To add a new renderer, you'd create a class like PovraySettings or RendermanSettings to hold the settings. The Settings class extends AbstractSettings, and RendererSettings holds specific settings for the various sorts of settings.

You'd then add the renderer to the list in RendererSettings:
Code: Select all
public static enum Renderer { POVRAY, RENDERMAN, INYO, PREVIZ };
and the include an instance of the new renderer setting in RendererSettings.

You'd need to create a renderer class such as InyoRenderer3 or PovrayRenderer3. It would implement the Renderer class, which only has one method, abort.

The actual work is done by AnimationRenderer, which has renderer specific behaviors in renderFrame. So you'd add renderer-specific behavior for the renderer there. POVRAY and RENDERMAN both give examples of command line calls to an external renderer. Basically, write the commands out, execute it with Runtime.getRuntime().exec(...), and waitFor the process to finish.

Does that sound about right?
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Postby sascha » Thu Feb 15, 2007 12:20 pm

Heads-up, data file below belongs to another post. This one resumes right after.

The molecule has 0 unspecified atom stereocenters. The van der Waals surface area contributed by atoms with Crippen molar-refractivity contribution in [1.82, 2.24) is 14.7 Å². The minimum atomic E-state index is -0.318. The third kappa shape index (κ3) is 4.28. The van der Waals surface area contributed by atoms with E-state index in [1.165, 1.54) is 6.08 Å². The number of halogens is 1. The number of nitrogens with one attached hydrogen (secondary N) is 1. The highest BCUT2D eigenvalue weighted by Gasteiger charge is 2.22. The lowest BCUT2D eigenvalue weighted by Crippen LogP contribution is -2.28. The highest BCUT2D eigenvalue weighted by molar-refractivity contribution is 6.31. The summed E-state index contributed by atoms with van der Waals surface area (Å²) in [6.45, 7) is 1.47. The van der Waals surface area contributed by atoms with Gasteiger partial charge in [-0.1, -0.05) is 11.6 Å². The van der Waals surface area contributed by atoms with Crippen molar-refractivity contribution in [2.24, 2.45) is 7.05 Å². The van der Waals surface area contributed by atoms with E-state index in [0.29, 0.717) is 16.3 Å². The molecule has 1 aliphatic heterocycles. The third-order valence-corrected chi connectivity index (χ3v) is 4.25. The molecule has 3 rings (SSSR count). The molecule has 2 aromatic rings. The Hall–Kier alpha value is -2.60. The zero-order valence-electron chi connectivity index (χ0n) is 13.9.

I agree, the Sunflow renderings are stunning. But can it be used in animations? Even noise that is virtually invisible in stills can be very annoying in animations, and global illumination tends to add a lot of noise, and the only solution is to use more samples, thus multiplying the time it takes to render an image (correct me if I'm wrong).
So, is it feasible to use a GI renderer to render HD animations?

IIRC your description of RendererSettings, InyoRenderer and AnimationRenderer is right. It's not good OO design though (there are multiple classes, but then there's an ugly select block in AnimationRenderer). I'll need to redesign this some day.
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Postby pndragon » Thu Feb 15, 2007 3:23 pm

sunflow is interesting and I will probably play with it (I play with all the free renderers and modelers that come down the pike) as soon as I can figure it out and get the time... but what I would like to see, David, is a separate gui front-end for Inyo.